main method of seeking work is much higher than elsewhere in the UK
Proportion of unemployed persons who use Job Centres as main method of seeking work, 2012
Source: Labour Force Survey, Oxford Economics
Information was not identified as a barrier overall, although certain sub-groups
may benefit from specialist support

Generally few problems obtaining information on jobs, and a wide range of websites are used:








Job websites
Employer websites, e.g. B&Q, McDonalds, etc.
Recruitment agencies
Local and Northern Ireland wide newspapers
Twitter
Facebook
Word of mouth
Positive feedback on JBOs from focus group participants:
“The job centre does mock interviews and gives you good feedback on how you performed” (Coleraine)
“Well, the likes of the Job Club here have been very helpful… If you are filling in an application form that you are not
sure about, they will give you help. This Job Club has been good with this sort of thing” (Coleraine)
“When you go down to sign on they see what it is that you are looking for. A lot of the times they go through it and
are really helpful” (Derry~Londonderry)

NEETs may need specialist help and may not be confident engaging with JBO staff

The disabled have seen a reduction in support following the removal of specialist Disabled Employment
Advisors
The study found strong evidence of the ‘benefits trap’, whereby the
unemployed prefer to receive benefits than enter employment
 Attitudes and expectations of the unemployed
 Most are seeking a permanent, full-time position to make it financially attractive to come off
benefits
 Derry JBO staff noted that many of those registering specify they would not work for less than
£30,000 per year, even though they may be signing on to receive £75 per week
 Reluctance to build experience and increase employment chances through temporary or part-time
work (even though inexperience identified as a strong barrier to employment)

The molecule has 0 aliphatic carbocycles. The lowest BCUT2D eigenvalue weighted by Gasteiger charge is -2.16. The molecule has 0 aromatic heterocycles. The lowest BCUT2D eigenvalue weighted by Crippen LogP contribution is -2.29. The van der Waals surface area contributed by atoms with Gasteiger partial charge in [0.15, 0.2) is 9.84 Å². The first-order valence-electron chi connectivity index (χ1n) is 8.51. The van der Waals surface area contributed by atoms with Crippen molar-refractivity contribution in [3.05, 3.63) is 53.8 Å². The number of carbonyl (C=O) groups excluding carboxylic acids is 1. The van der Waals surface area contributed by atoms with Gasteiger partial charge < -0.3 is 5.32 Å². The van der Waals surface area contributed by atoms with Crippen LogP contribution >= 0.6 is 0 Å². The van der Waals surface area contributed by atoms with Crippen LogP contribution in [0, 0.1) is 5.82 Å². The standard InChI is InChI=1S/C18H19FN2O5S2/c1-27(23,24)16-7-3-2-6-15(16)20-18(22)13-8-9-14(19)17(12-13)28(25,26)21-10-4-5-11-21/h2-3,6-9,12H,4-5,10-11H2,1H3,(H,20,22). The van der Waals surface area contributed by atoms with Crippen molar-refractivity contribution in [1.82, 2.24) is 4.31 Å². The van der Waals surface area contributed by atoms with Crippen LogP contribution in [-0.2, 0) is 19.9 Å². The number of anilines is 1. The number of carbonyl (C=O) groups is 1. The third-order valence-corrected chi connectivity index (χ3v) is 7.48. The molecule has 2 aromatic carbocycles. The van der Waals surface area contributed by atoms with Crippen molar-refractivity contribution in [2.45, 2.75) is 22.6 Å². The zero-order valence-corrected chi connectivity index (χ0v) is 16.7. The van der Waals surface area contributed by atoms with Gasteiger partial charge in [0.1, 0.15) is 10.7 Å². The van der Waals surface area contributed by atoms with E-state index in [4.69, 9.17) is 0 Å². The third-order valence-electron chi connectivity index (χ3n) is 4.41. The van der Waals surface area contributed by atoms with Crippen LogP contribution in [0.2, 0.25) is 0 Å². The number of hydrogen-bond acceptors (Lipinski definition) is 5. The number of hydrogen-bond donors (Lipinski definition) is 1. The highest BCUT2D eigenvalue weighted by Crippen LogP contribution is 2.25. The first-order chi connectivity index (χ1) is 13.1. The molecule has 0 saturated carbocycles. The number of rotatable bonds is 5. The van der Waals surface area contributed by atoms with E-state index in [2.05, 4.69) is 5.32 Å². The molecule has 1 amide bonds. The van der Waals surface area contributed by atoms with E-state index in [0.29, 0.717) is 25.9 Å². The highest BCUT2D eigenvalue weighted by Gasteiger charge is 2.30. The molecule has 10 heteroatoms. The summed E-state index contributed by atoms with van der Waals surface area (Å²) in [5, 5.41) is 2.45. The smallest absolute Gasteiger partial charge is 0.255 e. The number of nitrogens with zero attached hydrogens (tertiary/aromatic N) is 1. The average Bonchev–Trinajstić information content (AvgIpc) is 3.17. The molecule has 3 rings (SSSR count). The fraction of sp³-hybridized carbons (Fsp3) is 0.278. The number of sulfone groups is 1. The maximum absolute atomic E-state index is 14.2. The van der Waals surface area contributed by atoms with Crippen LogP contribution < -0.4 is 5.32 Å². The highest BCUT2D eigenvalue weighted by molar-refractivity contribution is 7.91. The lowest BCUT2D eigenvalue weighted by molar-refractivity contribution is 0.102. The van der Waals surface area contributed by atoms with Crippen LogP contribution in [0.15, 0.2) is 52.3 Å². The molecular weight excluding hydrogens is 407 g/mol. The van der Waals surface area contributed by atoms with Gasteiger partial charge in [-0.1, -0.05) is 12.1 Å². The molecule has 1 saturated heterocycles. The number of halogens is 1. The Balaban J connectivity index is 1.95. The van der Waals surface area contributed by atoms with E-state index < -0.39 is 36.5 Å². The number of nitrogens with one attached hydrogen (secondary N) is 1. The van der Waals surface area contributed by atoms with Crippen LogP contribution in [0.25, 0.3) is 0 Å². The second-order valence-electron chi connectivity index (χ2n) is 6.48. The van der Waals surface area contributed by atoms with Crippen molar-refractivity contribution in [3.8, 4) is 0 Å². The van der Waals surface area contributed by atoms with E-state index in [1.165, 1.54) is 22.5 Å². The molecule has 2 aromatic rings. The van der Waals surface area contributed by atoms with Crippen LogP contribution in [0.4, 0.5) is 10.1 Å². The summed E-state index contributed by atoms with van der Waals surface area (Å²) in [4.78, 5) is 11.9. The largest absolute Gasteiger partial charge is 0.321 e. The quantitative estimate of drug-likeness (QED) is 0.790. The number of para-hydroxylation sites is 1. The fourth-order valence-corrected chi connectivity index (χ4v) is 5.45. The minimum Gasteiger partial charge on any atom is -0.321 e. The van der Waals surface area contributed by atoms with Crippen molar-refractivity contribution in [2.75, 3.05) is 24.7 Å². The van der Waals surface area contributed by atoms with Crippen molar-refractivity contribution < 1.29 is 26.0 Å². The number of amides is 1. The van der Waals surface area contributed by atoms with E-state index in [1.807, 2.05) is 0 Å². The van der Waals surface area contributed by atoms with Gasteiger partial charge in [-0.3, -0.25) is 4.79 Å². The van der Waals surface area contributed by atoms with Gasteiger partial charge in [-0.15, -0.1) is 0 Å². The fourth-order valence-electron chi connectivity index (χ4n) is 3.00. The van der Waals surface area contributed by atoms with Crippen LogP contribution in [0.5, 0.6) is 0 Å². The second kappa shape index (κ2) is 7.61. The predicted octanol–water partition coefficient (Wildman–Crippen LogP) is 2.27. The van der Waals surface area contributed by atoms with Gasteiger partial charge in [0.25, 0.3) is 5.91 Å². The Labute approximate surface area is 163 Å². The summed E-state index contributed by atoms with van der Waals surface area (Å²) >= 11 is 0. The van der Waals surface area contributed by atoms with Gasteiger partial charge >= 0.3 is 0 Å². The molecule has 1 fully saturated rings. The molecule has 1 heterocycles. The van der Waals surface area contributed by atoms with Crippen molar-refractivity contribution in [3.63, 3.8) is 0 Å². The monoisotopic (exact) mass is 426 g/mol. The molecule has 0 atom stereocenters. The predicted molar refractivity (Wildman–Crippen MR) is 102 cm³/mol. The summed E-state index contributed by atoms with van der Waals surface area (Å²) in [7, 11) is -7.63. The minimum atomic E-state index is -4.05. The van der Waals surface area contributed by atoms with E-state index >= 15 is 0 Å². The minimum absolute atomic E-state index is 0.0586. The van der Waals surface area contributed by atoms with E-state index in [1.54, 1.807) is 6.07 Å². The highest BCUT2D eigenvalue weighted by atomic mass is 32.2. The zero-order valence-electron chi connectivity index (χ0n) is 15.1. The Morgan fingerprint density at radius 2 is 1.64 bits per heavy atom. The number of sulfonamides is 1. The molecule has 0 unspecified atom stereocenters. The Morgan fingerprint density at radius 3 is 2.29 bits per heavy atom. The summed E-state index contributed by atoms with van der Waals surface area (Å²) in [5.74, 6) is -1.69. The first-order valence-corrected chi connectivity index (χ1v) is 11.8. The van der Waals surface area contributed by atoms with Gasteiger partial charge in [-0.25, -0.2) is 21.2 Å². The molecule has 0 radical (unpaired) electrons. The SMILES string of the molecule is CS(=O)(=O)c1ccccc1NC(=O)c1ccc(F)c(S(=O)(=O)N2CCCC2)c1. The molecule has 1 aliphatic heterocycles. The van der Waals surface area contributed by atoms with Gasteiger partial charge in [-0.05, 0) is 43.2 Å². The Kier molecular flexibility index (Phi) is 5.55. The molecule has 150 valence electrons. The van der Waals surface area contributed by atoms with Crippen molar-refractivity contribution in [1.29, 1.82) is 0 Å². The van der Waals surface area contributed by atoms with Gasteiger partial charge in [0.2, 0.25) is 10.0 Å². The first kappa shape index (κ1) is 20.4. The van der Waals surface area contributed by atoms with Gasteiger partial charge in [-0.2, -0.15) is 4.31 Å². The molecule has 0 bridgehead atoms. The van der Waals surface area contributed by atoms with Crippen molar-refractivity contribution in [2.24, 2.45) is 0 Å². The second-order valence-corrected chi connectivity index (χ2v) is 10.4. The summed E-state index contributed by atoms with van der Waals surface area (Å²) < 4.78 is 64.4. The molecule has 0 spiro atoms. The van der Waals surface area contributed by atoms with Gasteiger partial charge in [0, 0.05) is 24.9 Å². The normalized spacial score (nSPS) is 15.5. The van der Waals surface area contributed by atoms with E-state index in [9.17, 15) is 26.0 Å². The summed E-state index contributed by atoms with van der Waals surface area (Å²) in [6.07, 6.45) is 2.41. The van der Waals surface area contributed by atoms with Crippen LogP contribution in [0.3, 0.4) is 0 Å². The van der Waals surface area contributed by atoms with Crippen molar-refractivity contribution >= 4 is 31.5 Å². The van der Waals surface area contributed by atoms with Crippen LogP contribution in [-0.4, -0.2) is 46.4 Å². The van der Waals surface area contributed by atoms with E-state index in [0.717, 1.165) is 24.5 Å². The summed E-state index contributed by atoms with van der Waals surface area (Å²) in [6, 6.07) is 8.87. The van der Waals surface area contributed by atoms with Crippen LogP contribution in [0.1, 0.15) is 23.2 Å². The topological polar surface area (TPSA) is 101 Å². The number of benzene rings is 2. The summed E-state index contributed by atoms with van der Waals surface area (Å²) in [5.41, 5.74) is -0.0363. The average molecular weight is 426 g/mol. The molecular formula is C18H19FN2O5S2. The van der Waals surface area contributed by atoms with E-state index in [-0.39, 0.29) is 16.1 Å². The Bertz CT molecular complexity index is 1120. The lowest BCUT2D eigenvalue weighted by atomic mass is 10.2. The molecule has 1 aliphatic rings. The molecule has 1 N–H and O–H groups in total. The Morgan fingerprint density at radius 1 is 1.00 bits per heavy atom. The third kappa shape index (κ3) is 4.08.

 Unwillingness to work in evenings and at weekends
 Zero hours contracts identified as problematic – rare in Strabane but represent a large proportion of
new jobs in Ballymena
The study found strong evidence of the ‘benefits trap’, whereby the
unemployed prefer to receive benefits than enter employment
What is the minimum wage level required to make it
worthwhile to come off benefits?
Median gross weekly pay, full-time workers,
workplace based, 2013
35%
30%
25%
20%
15%
10%
5%
0%
Less than £100 up £140 up £180 up £220 up £260 up £300 or Not Sure
£100 to £139 to £179 to £219 to £259 to £299 more
Source: PIMR telephone survey
Source: Nomis, Oxford Economics
The research also found strong evidence of a labour market
queue







Older
The sick and disabled
Less qualified
Male
Poor ‘soft’ skills
Inexperienced
History of worklessness in
the household
At the time of the research, JBO
and JC staff reported that
graduates were taking jobs that
previously would have been
taken by unskilled or low-skilled
workers




Younger
Female
Healthy
More qualified
The unemployed highlighted a lack of experience and training as
barriers to employment, but employers emphasised ‘softer’ attributes
Difficult to get experience without a job and a lack of positive references can be a barrier.
JBOs helpful in signposting suitable training courses, but JBO staff suggested they
have limited discretion to tailor support to those who would benefit most
Passion, enthusiasm, interest in furnishings, people skills and basic IT
Derry technology company
Belfast City Centre hotel
Attitude, enthusiasm and reliability
Passion and enthusiasm for the industry will open more doors
Final thoughts
Where will jobs be available?
Difference between employment growth and working age population growth, 2008-2024
The literature review highlighted that policies to take jobs to workers
are rarely effective
Origin of workers at
the Halifax call centre1
Only 30% of newlycreated jobs at a
number of expanding
sites went to those
not previously in work
(1) McInstry and Shuttleworth (2002)
32
Tackling barriers to mobility will require a concerted effort across policy areas,
but is essential to reducing social exclusion and enhancing competitiveness
i.
How could the government bring workers and jobs closer together,
without harming the overall competitiveness of Northern Ireland?
ii.
What scope is there to influence the mindset of those who prefer being
on benefits to working?
iii. How can Northern Ireland generate enough jobs to ensure that even
those at the ‘back of the queue’ stand a good chance of finding work?
iv. How can the government help the unemployed and inactive develop the
soft skills that employers value?
v. What steps could be taken to further reduce the ‘chill factor’ that can still
affect certain inner-city areas?
vi. Is there more that can be done on childcare to increase the mobility of
those with caring responsibilities?
Discussion